UPDATED: Friday Sept. 14, 6:52 p.m..
WASHINGTON: Hungary’s defense minister, Csaba Hende, went to see Defense Secretary Leon Panetta at the Pentagon today and won praise for his tiny Central European nation’s contributions in Afghanistan and elsewhere in the world. A spokesman, though, said Hende didn’t raise another issue he discussed in an exclusive interview with Breaking Defense. Former Warsaw Pact member Hungary, a NATO member since 1999, needs to replace some old Russian-made helicopters, and the Marine Corps has 24 “excess defense article” UH-1N Hueys that Hende thinks would do nicely.
“This would be a donation,” Hende said in the interview, speaking through an interpreter in an interview conducted Thursday before he went to Joint Base Andrews outside Washington to look over Marine and Air Force configurations of the Hueys and take a ride in one.
U.S. and Hungarian officials have been negotiating the possible aircraft donation for some time, but no final decision is expected before Nov. 6.
“The U.S. intends to support the capability development of the Hungarian defense forces (in any event),” Hende noted. “This would also be a sign of appreciation for the enormous efforts that Hungary has been doing in the theaters of Afghanistan, the Balkans and a number of other theaters around the world.”
Hende suggested Hungary deserves such consideration because it’s been swimming against the Atlantic alliance tide in two ways. “Everyone is pulling out from Afghanistan, we are putting in,” he said. “Everyone is decreasing their defense spending, and we just decided to increase ours.”
(Hende was speaking rhetorically. There have been exceptions, such as Poland, which is increasing its defense spending for 2013 by 6.74 percent, according to its Ministry of Defense website.)
Hungary’s numbers are a lot smaller, but so is Hungary, whose population is just under 10 million and whose military numbers only 25,000. The Hungarian Defense Force currently has 452 troops in Afghanistan but will increase that to an even 500 as of Oct. 1, when the Hungarians are to take over security at Kabul International Airport for six months.
The Hungarian defense budget is only about $1.1 billion — less than the Pentagon spends on goods and services each day, and less than the 2 percent of Gross Domestic Product (GDP) expected of former Communist nations that joined NATO in the late 1990s. Prime Minister Viktor Orban’s conservative government, though, decided in February to hold defense spending at its current 240 billion Hungarian Forints a year through 2016 and then increase it every year from then until 2022 by 0.1 percent of GDP.
Small as Hungary’s contingent in Afghanistan is, its members stay busy. They have been helping train Afghan troops, running a Provincial Reconstruction Team in Baghlan Province, training Afghan air crews to fly Russian-made Mi-17 and Mi-25 helicopters, plus providing an explosive ordinance disposal unit and a Special Operations Task Group. In all, Hende said, seven Hungarian troops have died in Afghanistan, six counted as KIA.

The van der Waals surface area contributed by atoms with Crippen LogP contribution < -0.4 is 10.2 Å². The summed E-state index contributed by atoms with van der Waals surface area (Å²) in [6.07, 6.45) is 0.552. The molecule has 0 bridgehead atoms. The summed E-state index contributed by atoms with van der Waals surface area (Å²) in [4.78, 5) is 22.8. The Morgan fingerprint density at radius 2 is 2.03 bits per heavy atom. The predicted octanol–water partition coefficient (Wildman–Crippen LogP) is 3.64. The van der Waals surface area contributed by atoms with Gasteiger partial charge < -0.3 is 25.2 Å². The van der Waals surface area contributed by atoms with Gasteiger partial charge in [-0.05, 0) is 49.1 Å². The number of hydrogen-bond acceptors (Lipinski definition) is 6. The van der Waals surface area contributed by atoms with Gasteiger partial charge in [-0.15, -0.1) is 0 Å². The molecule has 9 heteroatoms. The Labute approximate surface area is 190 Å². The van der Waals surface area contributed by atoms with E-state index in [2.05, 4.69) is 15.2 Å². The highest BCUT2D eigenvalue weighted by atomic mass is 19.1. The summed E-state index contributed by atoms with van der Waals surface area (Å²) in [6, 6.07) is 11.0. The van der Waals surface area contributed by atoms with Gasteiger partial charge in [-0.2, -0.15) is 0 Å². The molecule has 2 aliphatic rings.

Pápa Air Base in western Hungary, meanwhile, serves as home base for a 12-nation Strategic Air Capability Program, run by the U.S. Air Force since 2009, which operates three Boeing C-17 Globemasters on missions ranging from hauling cargo to Afghanistan to taking humanitarian aid to Haiti. NATO bought two of the C-17s and the United States donated one, Boeing spokesman Damien Mills said. The United States, nine other NATO nations and Partners for Peace members Finland and Sweden each underwrite, on a proportional basis, the expense of flying the planes 1,000 hours a year, he added.
Besides meeting with Panetta on Friday, Hende was to travel over the weekend to Tampa to visit Central and Special Operations commands. “We’ve been receiving major assistance and support from the United States in increasing and further developing the Hungarian special operations forces capability,” the defense minister said.
Hungary keeps about 1,000 of its 25,000 troops deployed abroad, Hende noted, with the second largest contingent assigned to NATO peacekeeping missions in Bosnia-Herzegovina and Kosovo. Hungary also recently extended through 2026 a lease on 14 JAS-39 Gripen multirole fighter jets that was to expire in 2016, in part to take a turn flying Baltic air patrols with other NATO nations. NATO agreed to provide the patrols when Estonia, Latvia and Lithuania joined the alliance in 2004 over Russia’s objections.
The mission will be good training for Hungarian pilots because the Russians “just keep testing the capabilities and the patience of the NATO air forces deployed there each and every day,” Hende said. The Russians often launch bombers “directly towards Riga” and have them turn away just before the border, he said. “Soldiers are like big children, so they like to play around.”